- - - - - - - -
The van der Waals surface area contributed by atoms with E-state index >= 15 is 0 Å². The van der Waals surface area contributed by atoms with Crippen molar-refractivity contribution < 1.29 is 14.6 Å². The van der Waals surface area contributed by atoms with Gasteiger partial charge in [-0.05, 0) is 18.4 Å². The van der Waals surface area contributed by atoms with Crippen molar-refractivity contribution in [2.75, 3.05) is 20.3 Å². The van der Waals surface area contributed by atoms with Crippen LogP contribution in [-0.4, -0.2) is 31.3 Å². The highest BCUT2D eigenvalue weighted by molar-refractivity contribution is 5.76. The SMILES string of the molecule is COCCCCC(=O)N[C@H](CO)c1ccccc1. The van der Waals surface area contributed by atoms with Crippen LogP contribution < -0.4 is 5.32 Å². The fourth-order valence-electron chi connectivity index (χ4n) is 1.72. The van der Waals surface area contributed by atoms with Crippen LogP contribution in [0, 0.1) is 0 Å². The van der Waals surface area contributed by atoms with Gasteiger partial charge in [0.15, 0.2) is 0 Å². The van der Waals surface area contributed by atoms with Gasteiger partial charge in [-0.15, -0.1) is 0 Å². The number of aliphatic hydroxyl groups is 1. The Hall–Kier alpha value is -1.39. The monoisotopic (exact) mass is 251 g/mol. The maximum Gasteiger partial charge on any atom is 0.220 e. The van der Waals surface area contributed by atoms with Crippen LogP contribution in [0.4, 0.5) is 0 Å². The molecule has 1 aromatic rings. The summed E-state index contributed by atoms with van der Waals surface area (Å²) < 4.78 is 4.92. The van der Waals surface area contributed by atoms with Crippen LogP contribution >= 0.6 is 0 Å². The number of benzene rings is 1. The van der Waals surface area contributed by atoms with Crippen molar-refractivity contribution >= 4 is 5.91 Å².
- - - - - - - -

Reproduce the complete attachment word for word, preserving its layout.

The van der Waals surface area contributed by atoms with E-state index >= 15 is 0 Å². The van der Waals surface area contributed by atoms with Crippen molar-refractivity contribution < 1.29 is 14.6 Å². The van der Waals surface area contributed by atoms with Gasteiger partial charge in [-0.05, 0) is 18.4 Å². The van der Waals surface area contributed by atoms with Crippen molar-refractivity contribution in [2.75, 3.05) is 20.3 Å². The van der Waals surface area contributed by atoms with Crippen LogP contribution in [-0.4, -0.2) is 31.3 Å². The highest BCUT2D eigenvalue weighted by molar-refractivity contribution is 5.76. The SMILES string of the molecule is COCCCCC(=O)N[C@H](CO)c1ccccc1. The van der Waals surface area contributed by atoms with Crippen LogP contribution < -0.4 is 5.32 Å². The fourth-order valence-electron chi connectivity index (χ4n) is 1.72. The van der Waals surface area contributed by atoms with Crippen LogP contribution in [0, 0.1) is 0 Å². The van der Waals surface area contributed by atoms with Gasteiger partial charge in [0.15, 0.2) is 0 Å². The van der Waals surface area contributed by atoms with Gasteiger partial charge in [-0.15, -0.1) is 0 Å². The number of aliphatic hydroxyl groups is 1. The Hall–Kier alpha value is -1.39. The monoisotopic (exact) mass is 251 g/mol. The maximum Gasteiger partial charge on any atom is 0.220 e. The van der Waals surface area contributed by atoms with Crippen LogP contribution in [0.4, 0.5) is 0 Å². The molecule has 1 aromatic rings. The summed E-state index contributed by atoms with van der Waals surface area (Å²) < 4.78 is 4.92. The van der Waals surface area contributed by atoms with Crippen LogP contribution >= 0.6 is 0 Å². The number of benzene rings is 1. The van der Waals surface area contributed by atoms with Crippen molar-refractivity contribution >= 4 is 5.91 Å².